There is no reason for the Jewish community to be monolithic in our opinions.
If the mantra of the Jewish Federation, “We Are One,” was ever true, it is sadly not the case these days. The ties that bind Jews together are fraying, if not frayed.
Take the organized American Jewish community, which tolerates as acceptable an increasingly narrow range of opinions on Israel. Just about any group critical of Israel’s present government is read out of the kehillah, including groups in America that are heirs of the Labor Zionism tradition in Israel. A few with long histories seem to be grandfathered in—such as Ameinu, the former Labor Zionist Alliance—but new organizations with not dissimilar views on foreign policy are excluded. Groups critical of Israel are painted (whether correctly or not) with the broad brush of being part of the Boycott, Divestment and Sanctions (BDS) movement to justify making them herem, forbidden.
There have been efforts to ensure the “purity” of the Jewish collective throughout history. In earlier generations, the rabbis drew sharp distinctions with the Samaritan and the Kara’ite communities, underscoring that they were not part of Judaism. Today we have adopted similar principles of purity on matters pertaining to Israel. A liberal Zionist group like J Street is kept out of the supposedly umbrella Conference of Presidents of Major American Jewish Organizations. A public intellectual and engaged Jew, Peter Beinart, is disinvited from a talk at the Atlanta Jewish Foundation because his book The Crisis of Zionism does not pass big-donor muster. Curious and engaged college students who believe that their Jewish home, Hillel, should be open to everything Jewish are deprogrammed from the collective.
The belief that the Jewish community must have a defined set of political beliefs emerged most markedly in the debate over the Iran nuclear deal. A rabbi I won’t name told me he was asked by his local federation to set up a synagogue program opposing the deal. He offered to set up a discussion where differing Jewish perspectives would be presented to his synagogue membership, but was told that there is only one Jewish side to this debate.
Some in the community of Jewish federations—which raise money to fund a wide range of local Jewish institutions—have argued that Iran was a one-off and that, with the debate over, all Jews will again unite in the bosom of one community. They are fooling themselves. Do the continuing efforts to wreak political revenge on Rep. Jerry Nadler (D-N.Y.) and Rep. Debbie Wasserman Schultz (D-Fla.) for supporting the Iran deal, or on Sen. Chuck Schumer (D-N.Y.) for not opposing it loudly enough, suggest reconciliation and unity? More telling, does the continued homogenization of federation-funded programming on the Middle East (I can vouch only for my own federation) suggest a broad Jewish tent?
And the fragmentation goes way beyond Middle Eastern politics. A 2014 Pew study showed that Orthodox Jews—about 20 percent of the community—have political and cultural attributes closer to evangelical Protestants than to other Jews. They are not the first: The 1983 decision of Reform Judaism some years ago to accept patrilineal descent for Jewish identity has, whatever its virtues, created separation between denominations. Few Orthodox young people nowadays will marry a Reform Jew or even a Conservative Jew without recourse to a virtual genealogical chart, just as in the days when the Rambam forbade marriage between Jews and Kara’ites in medieval Egypt.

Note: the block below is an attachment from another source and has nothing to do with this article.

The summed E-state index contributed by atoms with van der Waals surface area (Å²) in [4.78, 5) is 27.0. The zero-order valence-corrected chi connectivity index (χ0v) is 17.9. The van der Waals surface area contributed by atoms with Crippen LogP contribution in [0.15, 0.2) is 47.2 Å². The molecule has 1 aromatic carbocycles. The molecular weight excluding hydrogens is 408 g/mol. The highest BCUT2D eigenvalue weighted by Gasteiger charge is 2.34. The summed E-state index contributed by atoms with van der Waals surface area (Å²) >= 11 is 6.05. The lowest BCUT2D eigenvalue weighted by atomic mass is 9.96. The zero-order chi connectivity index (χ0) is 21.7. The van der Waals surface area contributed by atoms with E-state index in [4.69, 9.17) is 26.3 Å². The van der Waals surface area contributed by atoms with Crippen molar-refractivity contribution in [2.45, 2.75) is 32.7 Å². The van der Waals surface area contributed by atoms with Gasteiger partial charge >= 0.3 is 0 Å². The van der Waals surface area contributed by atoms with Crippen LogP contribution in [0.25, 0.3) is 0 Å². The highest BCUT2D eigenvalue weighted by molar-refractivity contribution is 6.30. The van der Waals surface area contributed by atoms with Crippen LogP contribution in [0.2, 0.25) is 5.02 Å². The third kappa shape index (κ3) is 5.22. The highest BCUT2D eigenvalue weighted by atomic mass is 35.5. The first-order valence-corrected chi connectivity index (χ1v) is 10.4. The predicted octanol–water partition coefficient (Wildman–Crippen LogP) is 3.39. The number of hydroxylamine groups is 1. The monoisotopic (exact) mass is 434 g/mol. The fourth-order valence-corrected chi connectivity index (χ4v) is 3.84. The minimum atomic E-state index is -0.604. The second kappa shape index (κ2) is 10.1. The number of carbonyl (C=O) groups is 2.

And this fragmentation may be even greater in Israel. In a much-noted speech to the Herzliya Conference last June, President Reuven Rivlin argued that Israel today consists of not of one nation but of four tribes—secular, Arab, national religious and haredi. “Each tribe has its own media platforms, newspapers they read, the television channels they watch,” he said. “Each tribe also has its own towns: Tel Aviv is the town of one tribe, just as Umm el Fahm is the town of another, as is Efrat, and Bnei Brak. Each represents the town of a different tribe. In the State of Israel the basic systems that form people’s consciousness are tribal and separate, and will most likely remain so.” In Israel, of course, this fragmentation is a potentially existential danger, as it raises the question of Israeli national identity.
The early secular Zionists saw themselves as creating a new Jewish identity, one radically different from the “ghetto identity” of diaspora Jews. In the late 1940s, a group of rebellious poets in Palestine declared themselves “Canaanites” after the early inhabitants of Palestine. More recently, intellectuals like Bernard Avishai have sought to understand Israel as a “Hebrew nation.” Israeli Prime Minister Benjamin Netanyahu has demanded that Israel be identified as a “Jewish state,” but nobody seems to agree on what is Jewish about a Jewish state except that a majority of its inhabitants are Jews. And even among Israeli Jews there is raging political and cultural conflict about different “Jewish” views of kashrut, conversion, divorce and much else.
What is to be done? The suggestion by some Jewish Agency affiliates for a “world Jewish conclave” to restore unity between Israel and the diaspora amounts to no more than “jobs for the boys.” The American federations’ efforts to promote outreach and “in-reach” will fail as long as their leadership is subordinate to big-donor red lines, as well as to the seeming need for continued invitations to the Israeli prime minister’s office.
Whatever our political and religious views (and however strongly held), we must accept that Judaism is a civilization—a pluralistic civilization with wide varieties of views, right and left, Orthodox and Reform. On that understanding, we may well jettison the myth that we are One. Instead we may just possibly flourish in the reality that we can still cohere.